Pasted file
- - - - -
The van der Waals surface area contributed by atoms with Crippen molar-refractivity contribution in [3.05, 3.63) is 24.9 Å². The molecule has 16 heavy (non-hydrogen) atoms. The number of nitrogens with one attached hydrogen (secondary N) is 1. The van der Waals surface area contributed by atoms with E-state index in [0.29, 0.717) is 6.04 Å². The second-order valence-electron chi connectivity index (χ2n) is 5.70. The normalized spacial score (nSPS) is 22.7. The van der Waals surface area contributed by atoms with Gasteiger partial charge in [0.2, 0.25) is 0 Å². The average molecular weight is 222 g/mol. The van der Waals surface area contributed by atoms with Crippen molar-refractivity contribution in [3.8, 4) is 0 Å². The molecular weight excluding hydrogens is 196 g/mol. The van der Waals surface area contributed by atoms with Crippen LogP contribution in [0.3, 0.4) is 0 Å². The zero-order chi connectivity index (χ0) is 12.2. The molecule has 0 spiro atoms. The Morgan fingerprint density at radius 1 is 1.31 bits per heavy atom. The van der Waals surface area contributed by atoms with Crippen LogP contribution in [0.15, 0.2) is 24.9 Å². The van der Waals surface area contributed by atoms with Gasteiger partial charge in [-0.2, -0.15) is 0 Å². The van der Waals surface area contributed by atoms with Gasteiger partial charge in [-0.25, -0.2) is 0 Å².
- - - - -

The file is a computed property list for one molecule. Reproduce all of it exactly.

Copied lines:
The van der Waals surface area contributed by atoms with Crippen molar-refractivity contribution in [3.05, 3.63) is 24.9 Å². The molecule has 16 heavy (non-hydrogen) atoms. The number of nitrogens with one attached hydrogen (secondary N) is 1. The van der Waals surface area contributed by atoms with E-state index in [0.29, 0.717) is 6.04 Å². The second-order valence-electron chi connectivity index (χ2n) is 5.70. The normalized spacial score (nSPS) is 22.7. The van der Waals surface area contributed by atoms with Gasteiger partial charge in [0.2, 0.25) is 0 Å². The average molecular weight is 222 g/mol. The van der Waals surface area contributed by atoms with Crippen molar-refractivity contribution in [3.8, 4) is 0 Å². The molecular weight excluding hydrogens is 196 g/mol. The van der Waals surface area contributed by atoms with Crippen LogP contribution in [0.3, 0.4) is 0 Å². The zero-order chi connectivity index (χ0) is 12.2. The molecule has 0 spiro atoms. The Morgan fingerprint density at radius 1 is 1.31 bits per heavy atom. The van der Waals surface area contributed by atoms with Crippen LogP contribution in [0.15, 0.2) is 24.9 Å². The van der Waals surface area contributed by atoms with Gasteiger partial charge in [-0.2, -0.15) is 0 Å². The van der Waals surface area contributed by atoms with Gasteiger partial charge in [-0.25, -0.2) is 0 Å².